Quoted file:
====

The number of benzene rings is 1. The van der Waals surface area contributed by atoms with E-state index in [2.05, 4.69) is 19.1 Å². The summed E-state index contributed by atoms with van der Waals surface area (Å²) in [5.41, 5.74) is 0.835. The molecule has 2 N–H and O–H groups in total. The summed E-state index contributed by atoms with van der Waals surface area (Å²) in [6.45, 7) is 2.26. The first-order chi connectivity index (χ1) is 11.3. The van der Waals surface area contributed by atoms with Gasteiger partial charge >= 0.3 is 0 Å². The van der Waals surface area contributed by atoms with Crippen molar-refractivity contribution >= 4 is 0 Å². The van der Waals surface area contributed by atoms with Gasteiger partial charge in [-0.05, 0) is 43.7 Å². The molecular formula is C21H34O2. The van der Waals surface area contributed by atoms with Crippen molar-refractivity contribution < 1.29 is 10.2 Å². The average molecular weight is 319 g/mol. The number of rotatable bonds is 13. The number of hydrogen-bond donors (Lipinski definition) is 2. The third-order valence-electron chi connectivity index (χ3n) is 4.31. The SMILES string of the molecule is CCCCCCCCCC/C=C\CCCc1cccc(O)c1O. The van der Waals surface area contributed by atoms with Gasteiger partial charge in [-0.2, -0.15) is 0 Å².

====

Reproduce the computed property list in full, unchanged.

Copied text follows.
The number of benzene rings is 1. The van der Waals surface area contributed by atoms with E-state index in [2.05, 4.69) is 19.1 Å². The summed E-state index contributed by atoms with van der Waals surface area (Å²) in [5.41, 5.74) is 0.835. The molecule has 2 N–H and O–H groups in total. The summed E-state index contributed by atoms with van der Waals surface area (Å²) in [6.45, 7) is 2.26. The first-order chi connectivity index (χ1) is 11.3. The van der Waals surface area contributed by atoms with Gasteiger partial charge >= 0.3 is 0 Å². The van der Waals surface area contributed by atoms with Crippen molar-refractivity contribution >= 4 is 0 Å². The van der Waals surface area contributed by atoms with Gasteiger partial charge in [-0.05, 0) is 43.7 Å². The molecular formula is C21H34O2. The van der Waals surface area contributed by atoms with Crippen molar-refractivity contribution < 1.29 is 10.2 Å². The average molecular weight is 319 g/mol. The number of rotatable bonds is 13. The number of hydrogen-bond donors (Lipinski definition) is 2. The third-order valence-electron chi connectivity index (χ3n) is 4.31. The SMILES string of the molecule is CCCCCCCCCC/C=C\CCCc1cccc(O)c1O. The van der Waals surface area contributed by atoms with Gasteiger partial charge in [-0.2, -0.15) is 0 Å².